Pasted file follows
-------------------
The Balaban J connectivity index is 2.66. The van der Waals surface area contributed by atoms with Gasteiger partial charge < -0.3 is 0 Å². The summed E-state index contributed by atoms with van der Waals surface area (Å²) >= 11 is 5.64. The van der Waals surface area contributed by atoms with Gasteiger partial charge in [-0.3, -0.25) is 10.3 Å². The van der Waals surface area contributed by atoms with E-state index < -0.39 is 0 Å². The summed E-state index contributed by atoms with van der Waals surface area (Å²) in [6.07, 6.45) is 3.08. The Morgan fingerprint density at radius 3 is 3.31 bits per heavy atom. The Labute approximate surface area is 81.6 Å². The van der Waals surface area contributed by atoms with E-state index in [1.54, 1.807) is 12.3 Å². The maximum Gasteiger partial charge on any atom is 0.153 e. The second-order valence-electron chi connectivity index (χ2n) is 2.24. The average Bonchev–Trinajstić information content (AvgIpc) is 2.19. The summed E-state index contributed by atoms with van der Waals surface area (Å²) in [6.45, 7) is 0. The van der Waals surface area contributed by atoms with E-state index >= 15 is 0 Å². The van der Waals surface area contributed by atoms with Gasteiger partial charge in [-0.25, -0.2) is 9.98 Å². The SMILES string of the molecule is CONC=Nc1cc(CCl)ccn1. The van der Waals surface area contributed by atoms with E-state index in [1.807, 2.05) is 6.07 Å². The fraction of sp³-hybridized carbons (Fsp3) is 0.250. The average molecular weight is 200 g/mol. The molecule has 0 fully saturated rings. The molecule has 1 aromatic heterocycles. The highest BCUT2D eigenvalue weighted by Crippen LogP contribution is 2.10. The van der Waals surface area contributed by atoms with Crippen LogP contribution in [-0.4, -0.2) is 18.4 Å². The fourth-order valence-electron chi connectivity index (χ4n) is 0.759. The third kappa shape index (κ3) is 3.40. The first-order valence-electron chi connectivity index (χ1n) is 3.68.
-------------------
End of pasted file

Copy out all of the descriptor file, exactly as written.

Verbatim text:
The Balaban J connectivity index is 2.66. The van der Waals surface area contributed by atoms with Gasteiger partial charge < -0.3 is 0 Å². The summed E-state index contributed by atoms with van der Waals surface area (Å²) >= 11 is 5.64. The van der Waals surface area contributed by atoms with Gasteiger partial charge in [-0.3, -0.25) is 10.3 Å². The van der Waals surface area contributed by atoms with E-state index < -0.39 is 0 Å². The summed E-state index contributed by atoms with van der Waals surface area (Å²) in [6.07, 6.45) is 3.08. The Morgan fingerprint density at radius 3 is 3.31 bits per heavy atom. The Labute approximate surface area is 81.6 Å². The van der Waals surface area contributed by atoms with E-state index in [1.54, 1.807) is 12.3 Å². The maximum Gasteiger partial charge on any atom is 0.153 e. The second-order valence-electron chi connectivity index (χ2n) is 2.24. The average Bonchev–Trinajstić information content (AvgIpc) is 2.19. The summed E-state index contributed by atoms with van der Waals surface area (Å²) in [6.45, 7) is 0. The van der Waals surface area contributed by atoms with E-state index >= 15 is 0 Å². The van der Waals surface area contributed by atoms with Gasteiger partial charge in [-0.25, -0.2) is 9.98 Å². The SMILES string of the molecule is CONC=Nc1cc(CCl)ccn1. The van der Waals surface area contributed by atoms with E-state index in [1.807, 2.05) is 6.07 Å². The fraction of sp³-hybridized carbons (Fsp3) is 0.250. The average molecular weight is 200 g/mol. The molecule has 0 fully saturated rings. The molecule has 1 aromatic heterocycles. The highest BCUT2D eigenvalue weighted by Crippen LogP contribution is 2.10. The van der Waals surface area contributed by atoms with Crippen LogP contribution in [-0.4, -0.2) is 18.4 Å². The fourth-order valence-electron chi connectivity index (χ4n) is 0.759. The third kappa shape index (κ3) is 3.40. The first-order valence-electron chi connectivity index (χ1n) is 3.68.